As a queer person and a woman in tech (and the world), belonging to communities and building relationships with people who have experiences that align with mine makes me feel supported and empowered.

I will also say that it’s also really important to speak to people outside of your communities and hear different views, as well as to share your own. Shout out to Mo Kanjilal at Watch This Sp_ace for highlighting this and the importance, value and power of difference in her recent TEDx Brighton talk.

How do you balance staying updated with the latest industry trends while ensuring continuous personal and professional growth? Any specific resources or practices you find particularly valuable?

In a role like mine I think blocking out time to work on the business is really important. It’s so easy to be consumed by the day to day. Recently, I’ve started committing to focused reading and thinking time, which is massively important for my own headspace as well as the success of the company.

There’s a wonderful community in Brighton and having peer support through these networks is invaluable, particularly for women in tech and in leadership roles. There are so many brilliant events – many run by Silicon Brighton – covering a wide range of subjects, allowing for community and relationship building, networking opportunities, mentoring and learning.

As someone who has contributed significantly to the community, how do you see mentorship playing a role in the development of the next generation of tech professionals?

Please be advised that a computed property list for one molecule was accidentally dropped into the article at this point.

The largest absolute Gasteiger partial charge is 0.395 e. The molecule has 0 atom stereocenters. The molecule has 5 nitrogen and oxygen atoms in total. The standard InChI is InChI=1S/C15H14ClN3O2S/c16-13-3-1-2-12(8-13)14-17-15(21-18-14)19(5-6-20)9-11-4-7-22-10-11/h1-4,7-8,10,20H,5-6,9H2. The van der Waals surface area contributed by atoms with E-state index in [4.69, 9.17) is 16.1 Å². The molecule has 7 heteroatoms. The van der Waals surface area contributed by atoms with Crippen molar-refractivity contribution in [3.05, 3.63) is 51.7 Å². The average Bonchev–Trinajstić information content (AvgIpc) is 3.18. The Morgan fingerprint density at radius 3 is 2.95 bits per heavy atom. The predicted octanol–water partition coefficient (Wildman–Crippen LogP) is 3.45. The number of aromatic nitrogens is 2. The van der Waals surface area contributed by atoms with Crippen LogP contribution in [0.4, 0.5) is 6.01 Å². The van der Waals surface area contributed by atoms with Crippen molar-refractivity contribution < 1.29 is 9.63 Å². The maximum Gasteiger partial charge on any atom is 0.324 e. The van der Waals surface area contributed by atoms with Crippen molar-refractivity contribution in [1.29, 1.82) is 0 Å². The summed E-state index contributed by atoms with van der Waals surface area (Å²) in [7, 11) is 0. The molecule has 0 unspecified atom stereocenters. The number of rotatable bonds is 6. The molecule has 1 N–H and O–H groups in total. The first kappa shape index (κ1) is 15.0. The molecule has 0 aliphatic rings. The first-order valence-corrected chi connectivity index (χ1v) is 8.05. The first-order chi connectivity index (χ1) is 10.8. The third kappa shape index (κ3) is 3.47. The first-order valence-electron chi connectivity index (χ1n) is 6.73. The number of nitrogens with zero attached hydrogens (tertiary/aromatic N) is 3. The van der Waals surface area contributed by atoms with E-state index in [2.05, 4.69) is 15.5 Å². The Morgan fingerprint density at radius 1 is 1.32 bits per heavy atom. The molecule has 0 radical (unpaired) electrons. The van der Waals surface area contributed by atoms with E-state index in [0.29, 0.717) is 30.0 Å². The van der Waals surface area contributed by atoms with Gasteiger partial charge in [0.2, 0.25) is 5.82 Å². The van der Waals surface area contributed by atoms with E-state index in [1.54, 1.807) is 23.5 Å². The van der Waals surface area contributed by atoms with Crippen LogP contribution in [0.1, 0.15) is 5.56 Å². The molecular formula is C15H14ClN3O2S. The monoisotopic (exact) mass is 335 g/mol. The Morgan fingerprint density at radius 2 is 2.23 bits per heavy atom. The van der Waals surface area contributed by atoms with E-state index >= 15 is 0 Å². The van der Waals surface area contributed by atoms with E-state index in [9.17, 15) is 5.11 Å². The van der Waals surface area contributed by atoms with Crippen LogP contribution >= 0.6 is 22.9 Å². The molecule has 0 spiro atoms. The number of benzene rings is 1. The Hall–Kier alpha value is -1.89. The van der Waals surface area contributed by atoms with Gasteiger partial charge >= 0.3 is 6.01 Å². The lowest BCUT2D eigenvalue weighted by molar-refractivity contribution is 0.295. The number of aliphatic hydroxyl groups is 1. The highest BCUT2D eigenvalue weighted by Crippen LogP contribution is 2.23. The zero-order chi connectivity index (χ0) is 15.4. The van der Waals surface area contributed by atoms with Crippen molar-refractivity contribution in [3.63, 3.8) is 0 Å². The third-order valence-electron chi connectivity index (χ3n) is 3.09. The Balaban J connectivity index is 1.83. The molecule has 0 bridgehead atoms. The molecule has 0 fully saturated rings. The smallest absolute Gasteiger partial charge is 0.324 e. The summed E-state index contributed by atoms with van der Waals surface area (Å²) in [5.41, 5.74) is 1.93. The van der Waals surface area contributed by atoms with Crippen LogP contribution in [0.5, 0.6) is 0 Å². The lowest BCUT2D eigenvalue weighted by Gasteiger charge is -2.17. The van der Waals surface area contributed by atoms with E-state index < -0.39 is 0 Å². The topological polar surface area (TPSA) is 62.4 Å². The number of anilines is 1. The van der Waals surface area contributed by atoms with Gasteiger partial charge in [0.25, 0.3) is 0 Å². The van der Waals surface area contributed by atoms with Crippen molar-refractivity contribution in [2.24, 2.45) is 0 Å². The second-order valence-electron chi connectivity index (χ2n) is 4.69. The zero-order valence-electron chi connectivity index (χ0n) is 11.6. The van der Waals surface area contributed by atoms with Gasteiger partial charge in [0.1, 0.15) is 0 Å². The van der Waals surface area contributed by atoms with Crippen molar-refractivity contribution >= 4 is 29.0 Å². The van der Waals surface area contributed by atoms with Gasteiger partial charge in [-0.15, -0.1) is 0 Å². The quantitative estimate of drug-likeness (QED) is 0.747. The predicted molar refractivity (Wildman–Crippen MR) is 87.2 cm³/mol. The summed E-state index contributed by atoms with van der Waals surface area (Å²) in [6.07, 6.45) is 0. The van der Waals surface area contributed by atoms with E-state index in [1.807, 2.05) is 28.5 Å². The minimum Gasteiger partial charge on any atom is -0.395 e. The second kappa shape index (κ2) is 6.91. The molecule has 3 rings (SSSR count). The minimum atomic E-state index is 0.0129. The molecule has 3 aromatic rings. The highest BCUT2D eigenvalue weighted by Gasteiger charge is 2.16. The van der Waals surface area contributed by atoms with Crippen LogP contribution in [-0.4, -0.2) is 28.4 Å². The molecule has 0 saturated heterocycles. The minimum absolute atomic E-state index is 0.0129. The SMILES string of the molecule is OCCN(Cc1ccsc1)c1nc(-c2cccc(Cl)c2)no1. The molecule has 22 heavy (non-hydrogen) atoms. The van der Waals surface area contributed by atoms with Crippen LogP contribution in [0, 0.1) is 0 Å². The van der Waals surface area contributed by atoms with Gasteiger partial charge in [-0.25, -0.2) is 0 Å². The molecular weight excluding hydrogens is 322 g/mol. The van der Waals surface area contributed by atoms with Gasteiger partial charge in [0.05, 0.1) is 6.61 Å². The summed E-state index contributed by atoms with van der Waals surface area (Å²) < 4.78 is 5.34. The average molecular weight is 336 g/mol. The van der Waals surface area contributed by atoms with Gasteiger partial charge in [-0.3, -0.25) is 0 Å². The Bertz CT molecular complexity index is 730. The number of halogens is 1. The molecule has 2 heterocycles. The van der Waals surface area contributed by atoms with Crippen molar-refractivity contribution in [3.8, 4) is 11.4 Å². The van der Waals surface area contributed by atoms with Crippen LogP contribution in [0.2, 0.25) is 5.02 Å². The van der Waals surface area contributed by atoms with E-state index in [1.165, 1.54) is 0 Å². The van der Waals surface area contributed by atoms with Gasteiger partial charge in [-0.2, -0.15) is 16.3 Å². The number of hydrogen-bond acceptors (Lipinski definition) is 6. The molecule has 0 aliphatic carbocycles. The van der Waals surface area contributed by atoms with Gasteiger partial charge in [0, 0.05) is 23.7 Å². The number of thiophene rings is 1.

I think mentoring in its many guises is of huge importance. As someone who didn’t go to uni or specialise in a subject, I’ve learnt so much from the wonderful people I’ve worked with or have been introduced to, through work. I haven’t formally had a mentor before (it is something I am considering!) but so many people have helped and supported me along the way, and continue to do so.

I think actively asking for feedback and being able to have open, honest conversations with people in your networks is invaluable. If we really listen to others and respect each other’s views, we’re likely to learn something and grow. Empathy and compassion are powerful traits.

Is there any additional wisdom, experience, or anecdotes you’d like to share with our audience?

There’s no such thing as a stupid question so don’t be afraid to ask them. Empower other people around you – particularly those who are a minority in the room.

Get involved with organisations and initiatives that make you tick outside of your day job. I’m on the advisory board for TechNative Digital who are doing great things to close the skills gap in tech and increase diversity in the sector. Helping to shape their brilliant new bootcamp, sponsoring a placement, spending time with the students and seeing their progress is really rewarding. At DabApps we also run work experience programmes with Brighton MET and BHASVIC each year which are always so much fun and a learning curve for everyone involved! It feels important to engage with future generations and share opportunities.

Anything else you would like to promote to our community?

Get in touch if you’d like to chat about what we do at DabApps and how we can help you make some great software. I’ve been with the company for 10 years now and I’m really proud of the reputation we’ve built, our team and the work we do.

Seeking a speaking opportunity to foster personal growth or advance your career? Reach out to us, and we’ll link you with the right meetup group. Contact us via email at contact@siliconbrighton.com